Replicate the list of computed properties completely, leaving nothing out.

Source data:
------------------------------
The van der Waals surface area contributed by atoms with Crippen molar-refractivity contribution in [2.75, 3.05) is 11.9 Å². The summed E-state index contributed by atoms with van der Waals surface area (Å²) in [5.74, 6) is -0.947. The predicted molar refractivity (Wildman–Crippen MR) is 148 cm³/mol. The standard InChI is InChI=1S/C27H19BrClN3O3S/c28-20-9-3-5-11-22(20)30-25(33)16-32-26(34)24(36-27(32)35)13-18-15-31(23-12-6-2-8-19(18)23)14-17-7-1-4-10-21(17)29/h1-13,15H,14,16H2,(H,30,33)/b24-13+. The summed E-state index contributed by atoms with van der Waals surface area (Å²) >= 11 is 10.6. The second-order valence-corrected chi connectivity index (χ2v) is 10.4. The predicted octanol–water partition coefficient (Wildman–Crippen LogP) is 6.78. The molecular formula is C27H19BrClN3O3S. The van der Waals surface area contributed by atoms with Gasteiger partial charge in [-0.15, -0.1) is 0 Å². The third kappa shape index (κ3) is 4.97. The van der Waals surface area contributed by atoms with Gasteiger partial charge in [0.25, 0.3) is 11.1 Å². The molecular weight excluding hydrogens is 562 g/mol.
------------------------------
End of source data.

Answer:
The van der Waals surface area contributed by atoms with Crippen molar-refractivity contribution in [2.75, 3.05) is 11.9 Å². The summed E-state index contributed by atoms with van der Waals surface area (Å²) in [5.74, 6) is -0.947. The predicted molar refractivity (Wildman–Crippen MR) is 148 cm³/mol. The standard InChI is InChI=1S/C27H19BrClN3O3S/c28-20-9-3-5-11-22(20)30-25(33)16-32-26(34)24(36-27(32)35)13-18-15-31(23-12-6-2-8-19(18)23)14-17-7-1-4-10-21(17)29/h1-13,15H,14,16H2,(H,30,33)/b24-13+. The summed E-state index contributed by atoms with van der Waals surface area (Å²) >= 11 is 10.6. The second-order valence-corrected chi connectivity index (χ2v) is 10.4. The predicted octanol–water partition coefficient (Wildman–Crippen LogP) is 6.78. The molecular formula is C27H19BrClN3O3S. The van der Waals surface area contributed by atoms with Gasteiger partial charge in [-0.15, -0.1) is 0 Å². The third kappa shape index (κ3) is 4.97. The van der Waals surface area contributed by atoms with Gasteiger partial charge in [0.25, 0.3) is 11.1 Å². The molecular weight excluding hydrogens is 562 g/mol.